Like many children of my generation, I learned to read on a combination of Ladybird titles, Topsy and Tim and the Beatrix Potter books. The first book I remember really, really wanting to acquire was Tumble: The Story of a Mustang (the title’s the only thing I remember) which was given to me in my the early days of my primary school career.

Throughout primary school, my life was enriched by a diet of pony books and children’s historical fiction, with some science fiction thrown in as added seasoning. Outstanding books of this time were The Eagle of The Ninth by Rosemary Sutcliffe, and the Jinny series by Patricia Leitch, in particular the haunting and terrifying (but archaeologically suspect, though let’s not go there….) The Night of the Red Horse. I remember growing up wanting to be just like Jinny, and wishing fervently that I could have a chestnut arab soul-mate like Shantih.

Just a couple of years ago, I re-read the Jinny books, and discovered to my horror that not only had my writing style been influenced by Patricia Leitch’s work, but I had grown into someone sufficiently like Jinny to cringe at the resonances. Except that my soul-mate wasn’t a chestnut Arab mare called Shantih – it was a chestnut hackney Connemara cross gelding named Squire Thomas….

I digress… In my early teens, I started reading science fiction and fantasy. The Narnia books and Susan Cooper soon flowed into Tolkein, Donaldson and Bradbury. Historical fiction only came onto the scene very recently, just a decade or so ago when I first started toying with the idea of writing a historical novel. This seems quite odd now, because I enjoy reading historical fiction more than any other genre. To date, my favourite authors have been Hilary Mantel, Linda Proud and Robert Harris. But just recently, I have embarked on a grand Dunnett fest – 2015 is my year for reading both the House of Niccolo and the Lymond Chronicles series – from what I’ve read so far, I suspect she’ll be rising up into the pantheon along with the rest of my literary gods!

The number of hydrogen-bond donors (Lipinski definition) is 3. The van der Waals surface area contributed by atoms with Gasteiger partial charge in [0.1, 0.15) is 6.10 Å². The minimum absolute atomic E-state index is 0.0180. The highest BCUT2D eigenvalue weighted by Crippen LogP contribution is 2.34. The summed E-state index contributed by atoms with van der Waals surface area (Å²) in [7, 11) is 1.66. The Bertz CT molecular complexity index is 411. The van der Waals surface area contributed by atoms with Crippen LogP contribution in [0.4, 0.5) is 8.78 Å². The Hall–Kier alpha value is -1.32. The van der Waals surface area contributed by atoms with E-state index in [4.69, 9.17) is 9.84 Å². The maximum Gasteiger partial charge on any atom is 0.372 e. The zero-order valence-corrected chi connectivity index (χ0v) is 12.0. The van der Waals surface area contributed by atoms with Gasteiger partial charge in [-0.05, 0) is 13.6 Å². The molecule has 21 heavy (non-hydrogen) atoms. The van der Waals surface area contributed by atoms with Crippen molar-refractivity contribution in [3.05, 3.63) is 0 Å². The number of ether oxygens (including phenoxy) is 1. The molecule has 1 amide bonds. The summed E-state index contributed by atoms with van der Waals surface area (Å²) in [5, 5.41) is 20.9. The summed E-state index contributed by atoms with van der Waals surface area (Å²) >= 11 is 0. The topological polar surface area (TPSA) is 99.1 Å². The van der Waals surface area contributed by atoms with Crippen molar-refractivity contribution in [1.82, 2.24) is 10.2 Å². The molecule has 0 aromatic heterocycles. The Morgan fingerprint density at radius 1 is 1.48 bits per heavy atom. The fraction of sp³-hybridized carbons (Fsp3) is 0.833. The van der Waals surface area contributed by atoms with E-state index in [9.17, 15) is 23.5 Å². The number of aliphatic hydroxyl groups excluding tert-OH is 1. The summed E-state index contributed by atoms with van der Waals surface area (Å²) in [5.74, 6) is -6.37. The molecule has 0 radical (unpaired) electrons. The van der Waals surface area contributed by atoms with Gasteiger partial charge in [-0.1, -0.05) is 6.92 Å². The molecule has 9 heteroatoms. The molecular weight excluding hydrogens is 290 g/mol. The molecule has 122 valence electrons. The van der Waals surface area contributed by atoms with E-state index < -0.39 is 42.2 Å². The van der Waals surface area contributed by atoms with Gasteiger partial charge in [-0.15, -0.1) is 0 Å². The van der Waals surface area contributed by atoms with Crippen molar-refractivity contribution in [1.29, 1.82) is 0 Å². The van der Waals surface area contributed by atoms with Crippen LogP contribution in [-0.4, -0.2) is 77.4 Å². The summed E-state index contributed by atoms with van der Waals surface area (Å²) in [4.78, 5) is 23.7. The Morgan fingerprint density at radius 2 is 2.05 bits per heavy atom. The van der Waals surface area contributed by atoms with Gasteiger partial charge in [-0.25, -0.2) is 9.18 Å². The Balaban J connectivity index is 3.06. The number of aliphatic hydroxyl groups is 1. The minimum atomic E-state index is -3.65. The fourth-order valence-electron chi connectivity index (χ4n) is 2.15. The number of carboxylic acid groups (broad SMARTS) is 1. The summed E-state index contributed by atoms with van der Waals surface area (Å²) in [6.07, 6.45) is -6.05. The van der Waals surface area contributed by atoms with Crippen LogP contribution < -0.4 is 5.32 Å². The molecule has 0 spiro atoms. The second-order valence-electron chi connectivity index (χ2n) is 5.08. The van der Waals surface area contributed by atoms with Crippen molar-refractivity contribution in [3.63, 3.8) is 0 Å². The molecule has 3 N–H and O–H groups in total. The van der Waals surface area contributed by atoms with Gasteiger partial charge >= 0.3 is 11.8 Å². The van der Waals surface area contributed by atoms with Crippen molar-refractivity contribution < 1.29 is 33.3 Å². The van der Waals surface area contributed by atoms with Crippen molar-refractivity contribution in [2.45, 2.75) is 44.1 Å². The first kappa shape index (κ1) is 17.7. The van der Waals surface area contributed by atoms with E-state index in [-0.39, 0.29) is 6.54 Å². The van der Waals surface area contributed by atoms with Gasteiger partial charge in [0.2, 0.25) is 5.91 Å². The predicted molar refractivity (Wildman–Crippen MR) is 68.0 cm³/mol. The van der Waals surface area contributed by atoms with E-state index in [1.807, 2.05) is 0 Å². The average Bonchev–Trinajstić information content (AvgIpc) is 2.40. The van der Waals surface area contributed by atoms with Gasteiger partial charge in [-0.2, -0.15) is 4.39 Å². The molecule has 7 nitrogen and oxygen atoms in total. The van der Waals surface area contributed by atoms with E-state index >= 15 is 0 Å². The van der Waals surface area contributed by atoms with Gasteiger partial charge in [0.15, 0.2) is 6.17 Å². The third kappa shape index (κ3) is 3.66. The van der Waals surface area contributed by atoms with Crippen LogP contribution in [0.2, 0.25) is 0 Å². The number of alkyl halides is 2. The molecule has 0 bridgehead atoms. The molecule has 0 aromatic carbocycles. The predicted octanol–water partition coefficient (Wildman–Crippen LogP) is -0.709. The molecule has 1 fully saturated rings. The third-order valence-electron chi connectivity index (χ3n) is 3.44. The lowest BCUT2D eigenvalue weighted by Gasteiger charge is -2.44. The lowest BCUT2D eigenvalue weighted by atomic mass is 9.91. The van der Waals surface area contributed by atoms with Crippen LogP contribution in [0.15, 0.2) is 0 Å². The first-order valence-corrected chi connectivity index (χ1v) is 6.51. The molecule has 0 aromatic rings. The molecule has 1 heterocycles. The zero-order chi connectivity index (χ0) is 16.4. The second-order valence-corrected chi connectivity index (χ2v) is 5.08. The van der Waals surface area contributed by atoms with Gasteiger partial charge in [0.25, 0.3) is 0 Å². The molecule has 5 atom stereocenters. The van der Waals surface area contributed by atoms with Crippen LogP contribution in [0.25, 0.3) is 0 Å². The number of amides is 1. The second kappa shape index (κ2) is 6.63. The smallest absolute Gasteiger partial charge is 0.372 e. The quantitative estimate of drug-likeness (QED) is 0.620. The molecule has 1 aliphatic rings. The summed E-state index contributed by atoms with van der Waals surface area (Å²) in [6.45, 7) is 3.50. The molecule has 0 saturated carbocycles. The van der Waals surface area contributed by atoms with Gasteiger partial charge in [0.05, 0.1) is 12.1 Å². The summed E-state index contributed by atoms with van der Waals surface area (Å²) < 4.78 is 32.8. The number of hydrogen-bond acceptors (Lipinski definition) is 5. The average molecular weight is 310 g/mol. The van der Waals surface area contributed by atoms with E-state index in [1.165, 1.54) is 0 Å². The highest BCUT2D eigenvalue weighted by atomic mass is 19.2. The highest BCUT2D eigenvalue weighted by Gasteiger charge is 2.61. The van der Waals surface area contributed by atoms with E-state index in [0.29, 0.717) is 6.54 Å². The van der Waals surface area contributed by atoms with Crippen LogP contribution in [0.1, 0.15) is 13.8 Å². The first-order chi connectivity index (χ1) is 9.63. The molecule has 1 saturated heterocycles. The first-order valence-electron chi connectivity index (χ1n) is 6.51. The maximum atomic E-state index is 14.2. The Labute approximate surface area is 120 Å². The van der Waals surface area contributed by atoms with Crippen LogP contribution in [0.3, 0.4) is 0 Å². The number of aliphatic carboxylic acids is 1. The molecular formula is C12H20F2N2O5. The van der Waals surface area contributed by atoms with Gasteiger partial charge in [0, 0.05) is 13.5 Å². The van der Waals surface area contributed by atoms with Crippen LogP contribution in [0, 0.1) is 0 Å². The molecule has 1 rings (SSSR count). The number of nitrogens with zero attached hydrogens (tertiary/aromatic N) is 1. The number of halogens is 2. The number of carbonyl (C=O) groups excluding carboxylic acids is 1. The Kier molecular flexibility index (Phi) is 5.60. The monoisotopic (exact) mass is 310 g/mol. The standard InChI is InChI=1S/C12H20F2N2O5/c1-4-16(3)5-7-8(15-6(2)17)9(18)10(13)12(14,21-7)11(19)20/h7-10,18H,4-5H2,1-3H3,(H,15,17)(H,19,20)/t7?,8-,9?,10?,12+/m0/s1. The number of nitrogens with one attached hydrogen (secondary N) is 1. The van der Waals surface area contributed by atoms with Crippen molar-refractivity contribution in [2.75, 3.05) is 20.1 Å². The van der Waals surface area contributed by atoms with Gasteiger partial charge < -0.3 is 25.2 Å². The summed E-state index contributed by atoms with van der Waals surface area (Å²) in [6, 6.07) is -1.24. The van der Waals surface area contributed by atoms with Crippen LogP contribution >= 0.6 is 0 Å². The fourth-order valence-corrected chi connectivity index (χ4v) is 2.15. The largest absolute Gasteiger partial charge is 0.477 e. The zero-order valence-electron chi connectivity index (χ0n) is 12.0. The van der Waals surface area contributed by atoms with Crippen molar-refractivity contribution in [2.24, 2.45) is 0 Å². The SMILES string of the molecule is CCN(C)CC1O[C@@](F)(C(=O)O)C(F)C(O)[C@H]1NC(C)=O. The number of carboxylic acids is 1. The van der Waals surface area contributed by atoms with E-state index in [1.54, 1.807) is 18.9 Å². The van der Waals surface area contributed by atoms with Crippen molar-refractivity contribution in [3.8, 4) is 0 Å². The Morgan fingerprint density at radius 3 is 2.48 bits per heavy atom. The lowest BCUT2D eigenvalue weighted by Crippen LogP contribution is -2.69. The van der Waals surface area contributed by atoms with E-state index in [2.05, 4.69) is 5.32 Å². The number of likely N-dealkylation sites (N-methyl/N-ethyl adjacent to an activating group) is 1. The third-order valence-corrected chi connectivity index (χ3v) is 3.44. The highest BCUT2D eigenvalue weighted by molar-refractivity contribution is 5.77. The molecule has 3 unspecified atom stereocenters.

Libraries or Bookshops

Ah, the answer to that has to be ‘second-hand bookshops,’ for reasons which I will explain below…

I love the idea of libraries and I love what they stand for, but I’m so unreliable at returning books on time that for the sake of my bank balance, I avoid borrowing books unless I’m looking for something seriously obscure on an inter-library loan.I am, however, a regular user of my local libraries printing facilities…

And when they’re having a book sale, I feel honour bound to provide a loving home to as many unhappy discards as possible. A couple of years ago, Paisley Central purged its archaeology section, and I returned home a very happy bunny indeed…

These days, i purchase most of my new books on line, because the few local book shops that are still operating in the west of Scotland just don’t stock the titles I’m interested in buying. I buy a lot of works released by small presses or independently-published authors, partly because I like to support small businesses , partly because I know how difficult it is to make progress as a writer in the modern market and partly because I’m finding more and more these days (with historical fiction in particular) that some of the freshest voices and more interesting narratives are being released by small presses and independent authors.

Nonetheless, I do my best to shop local. I buy a lot of historical and archaeological textbooks from secondhand book shops, as well as a lot of ‘classic’ reads. I enjoy the thrill of the chase and I get immense satisfaction when I spot a rare, eagerly sought after volume going for a reasonable price.


I wasn’t one of the gifted academic types when I was at school. I coasted through ‘O’ grades and Highers, and I was always one of the also-rans when it came to getting top marks in class. I was, however, good at music performance (French Horn) and English composition. On the analytical and theoretical sides of both Music and English, however, I was pretty useless.

It was only when I took up archaeology as an interest-based subject in the 2nd year of a 4-year degree course that I suddenly discovered my inner love of learning. In those days, it was possible to skip 2nd year and complete a fast-tracked Honours degree in Archaeology in 3 years, so thanks to the support of my course tutor (prehistorian and theoretical archaeologist extraordinaire John Barrett, now at Sheffield Uni), I made the switch and never looked back. What started out as a Joint Honours course combined with Music turned into Single Honours (I was given 8 weeks to complete a 10000 word dissertation. What a manic episode that was!) .